The grizzly history of Aldgate’s ‘pump of death’ and why exactly its water tasted so good.
We love London for all its quirky sites. So many of the things you walk past in this city seem to have a weird and wonderful story attached to them – and quite often you never even know it.
Take the Aldgate Pump for example, we’ve crossed its path on Leadenhall Road plenty of times. We didn’t think much of it until we heard its other name was The Pump of Death, then we had to look into it.
Why Visit the Aldgate Pump?
It’s one of those London locations that you can visit, and be staring down genuinely hundreds of years of history. There’s a nice urban myth surrounding one of its features, and talking of the urban, the Aldgate Pump is a symbolic boundary to the East End.
You can go and do that one leg in, one leg out thing and then perhaps nip off for a laaavly plate of pie and mash.
The History of Aldgate Pump
A Pump from the (pun alert) Ald Days
The earliest mention of the Aldgate Pump is in 1598 in historian John Stow’s survey of London, though it’s highly likely that the well had been operational for several hundred years before that.
The site of the well was just inside the city walls at Aldgate, which was one of the six points of entry to The City of London back in the old days. Interestingly enough, Geoffery Chaucer used to rent a place near Aldgate, so if the well here really does date back to the early 1300s there’s all possibility he drank from it.
The Pump of Death
It was said of the Aldgate Well that its water was ‘bright, sparkling, and cool, and of an agreeable taste’.
That delicious water the good people of Algate were chucking back would turn out to be rather less agreeable than they thought.
In the 1860s a nasty epidemic of cholera broke out from water drawn at the Aldgate Pump. Hundreds died in what would become known (rather accurately) as the Aldgate Pump Epidemic.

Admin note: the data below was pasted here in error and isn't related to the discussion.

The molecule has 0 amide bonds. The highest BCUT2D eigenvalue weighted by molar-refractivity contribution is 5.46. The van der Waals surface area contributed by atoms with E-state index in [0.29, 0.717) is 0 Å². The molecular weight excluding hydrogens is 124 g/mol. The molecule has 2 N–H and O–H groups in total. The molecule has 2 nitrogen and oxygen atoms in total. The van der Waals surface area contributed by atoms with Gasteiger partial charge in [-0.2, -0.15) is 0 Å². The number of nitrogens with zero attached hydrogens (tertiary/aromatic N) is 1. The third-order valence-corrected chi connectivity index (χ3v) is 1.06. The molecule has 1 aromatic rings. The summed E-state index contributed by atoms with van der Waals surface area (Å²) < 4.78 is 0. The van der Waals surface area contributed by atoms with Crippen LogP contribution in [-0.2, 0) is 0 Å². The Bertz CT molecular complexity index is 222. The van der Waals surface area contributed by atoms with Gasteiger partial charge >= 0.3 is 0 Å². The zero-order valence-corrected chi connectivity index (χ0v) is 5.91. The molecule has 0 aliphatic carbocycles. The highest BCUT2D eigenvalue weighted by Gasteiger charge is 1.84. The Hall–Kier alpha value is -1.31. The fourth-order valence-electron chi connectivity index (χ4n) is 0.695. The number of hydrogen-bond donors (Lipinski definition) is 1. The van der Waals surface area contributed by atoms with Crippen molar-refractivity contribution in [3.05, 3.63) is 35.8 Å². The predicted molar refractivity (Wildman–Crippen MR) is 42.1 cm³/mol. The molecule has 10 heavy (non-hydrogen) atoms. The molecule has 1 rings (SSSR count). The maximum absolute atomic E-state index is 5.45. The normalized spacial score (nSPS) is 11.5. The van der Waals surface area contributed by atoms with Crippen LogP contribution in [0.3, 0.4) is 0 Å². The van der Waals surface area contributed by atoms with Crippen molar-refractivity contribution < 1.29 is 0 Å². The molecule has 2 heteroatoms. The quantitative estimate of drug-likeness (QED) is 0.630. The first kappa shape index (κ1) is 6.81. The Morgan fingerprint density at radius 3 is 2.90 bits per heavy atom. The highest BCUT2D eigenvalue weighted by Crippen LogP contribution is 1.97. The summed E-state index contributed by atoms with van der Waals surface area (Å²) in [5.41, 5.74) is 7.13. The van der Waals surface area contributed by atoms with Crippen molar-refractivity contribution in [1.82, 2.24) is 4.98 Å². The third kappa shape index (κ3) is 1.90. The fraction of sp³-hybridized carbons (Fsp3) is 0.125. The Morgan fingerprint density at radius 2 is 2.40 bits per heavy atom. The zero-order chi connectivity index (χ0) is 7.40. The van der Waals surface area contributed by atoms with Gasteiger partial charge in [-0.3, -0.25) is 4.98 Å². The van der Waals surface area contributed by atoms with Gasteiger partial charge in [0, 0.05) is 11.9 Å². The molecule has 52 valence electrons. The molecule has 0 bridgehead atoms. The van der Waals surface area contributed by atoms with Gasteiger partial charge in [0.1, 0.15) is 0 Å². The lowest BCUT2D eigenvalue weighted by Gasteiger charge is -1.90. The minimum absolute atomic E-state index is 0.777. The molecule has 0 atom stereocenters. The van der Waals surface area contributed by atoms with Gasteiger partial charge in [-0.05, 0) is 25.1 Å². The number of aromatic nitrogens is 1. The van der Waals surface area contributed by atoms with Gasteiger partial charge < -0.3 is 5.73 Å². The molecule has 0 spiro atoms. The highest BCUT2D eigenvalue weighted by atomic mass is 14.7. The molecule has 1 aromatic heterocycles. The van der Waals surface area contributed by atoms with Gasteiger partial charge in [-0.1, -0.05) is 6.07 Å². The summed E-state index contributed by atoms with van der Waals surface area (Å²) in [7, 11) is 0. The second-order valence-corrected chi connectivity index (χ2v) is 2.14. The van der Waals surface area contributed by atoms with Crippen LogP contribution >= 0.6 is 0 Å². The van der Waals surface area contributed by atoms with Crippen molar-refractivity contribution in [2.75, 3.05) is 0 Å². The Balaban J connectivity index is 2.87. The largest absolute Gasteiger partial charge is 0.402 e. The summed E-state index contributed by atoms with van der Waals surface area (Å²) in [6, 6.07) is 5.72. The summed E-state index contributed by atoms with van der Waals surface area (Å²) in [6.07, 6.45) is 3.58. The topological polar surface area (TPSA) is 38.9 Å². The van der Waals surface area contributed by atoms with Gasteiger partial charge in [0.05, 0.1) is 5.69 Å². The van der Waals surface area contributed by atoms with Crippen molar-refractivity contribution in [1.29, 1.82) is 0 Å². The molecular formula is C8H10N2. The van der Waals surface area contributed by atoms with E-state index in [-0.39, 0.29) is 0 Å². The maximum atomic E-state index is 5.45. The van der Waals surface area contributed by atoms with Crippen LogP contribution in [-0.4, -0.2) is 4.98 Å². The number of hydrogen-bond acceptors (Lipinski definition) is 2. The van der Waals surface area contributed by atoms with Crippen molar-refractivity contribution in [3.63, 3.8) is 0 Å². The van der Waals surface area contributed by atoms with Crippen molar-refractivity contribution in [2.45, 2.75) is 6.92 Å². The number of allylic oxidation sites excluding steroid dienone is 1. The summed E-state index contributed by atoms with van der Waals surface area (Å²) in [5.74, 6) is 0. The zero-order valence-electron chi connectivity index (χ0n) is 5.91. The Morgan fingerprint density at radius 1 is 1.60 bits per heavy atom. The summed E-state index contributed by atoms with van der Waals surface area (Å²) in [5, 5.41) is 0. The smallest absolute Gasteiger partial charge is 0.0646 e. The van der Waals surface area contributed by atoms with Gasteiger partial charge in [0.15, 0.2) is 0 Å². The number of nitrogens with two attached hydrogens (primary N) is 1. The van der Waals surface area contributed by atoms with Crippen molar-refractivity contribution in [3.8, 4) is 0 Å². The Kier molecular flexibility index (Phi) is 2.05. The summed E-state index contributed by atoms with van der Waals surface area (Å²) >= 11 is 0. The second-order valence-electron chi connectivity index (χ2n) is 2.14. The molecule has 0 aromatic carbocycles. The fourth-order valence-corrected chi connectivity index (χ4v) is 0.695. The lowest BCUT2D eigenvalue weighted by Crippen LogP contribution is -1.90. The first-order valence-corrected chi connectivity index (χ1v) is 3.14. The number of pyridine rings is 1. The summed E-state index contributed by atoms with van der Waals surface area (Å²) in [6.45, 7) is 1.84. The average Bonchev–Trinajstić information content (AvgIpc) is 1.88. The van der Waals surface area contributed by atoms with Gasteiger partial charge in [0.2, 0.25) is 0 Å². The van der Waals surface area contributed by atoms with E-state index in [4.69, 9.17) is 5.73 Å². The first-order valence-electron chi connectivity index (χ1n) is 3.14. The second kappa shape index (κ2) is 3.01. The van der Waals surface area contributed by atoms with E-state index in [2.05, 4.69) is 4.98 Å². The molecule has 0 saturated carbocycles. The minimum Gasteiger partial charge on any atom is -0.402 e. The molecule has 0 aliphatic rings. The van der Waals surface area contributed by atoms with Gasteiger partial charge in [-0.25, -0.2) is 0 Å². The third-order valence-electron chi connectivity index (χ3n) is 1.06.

The cause of the outbreak was eventually linked to the fact the underground stream that supplied the pump had been running through, or close to, a graveyard and been polluted by rotting flesh.
That agreeable taste? No joke here, It came from the calcium of the bones of the dead.
Relocation and an Urban Myth
After the epidemic the pump was moved a few hundred metres from its original location and linked to a clean supply of water under the New River Company. That was in 1876 The site it was moved to on Leadenhall Street is the place you can still see it today. Fenchurch Street Station has since been built over the site of the old well.
The pump is the same old pump it’s always been. A lamp was added to the top in 2019, but that was actually a feature of the pump back in the 1800s. You’ll also notice a wolf’s head stuck out of the stonework.
So the story goes, this is the last spot a wolf was ever killed in London and the head is there to commemorate it. This might just be a good old urban myth though.
Aldgate Pump: Practical Information
Address: 65-68 Leadenhall St, London EC3A 2AD
Opening Times: No opening times, it’s just on the side of the road so you can walk right up to it whenever you want.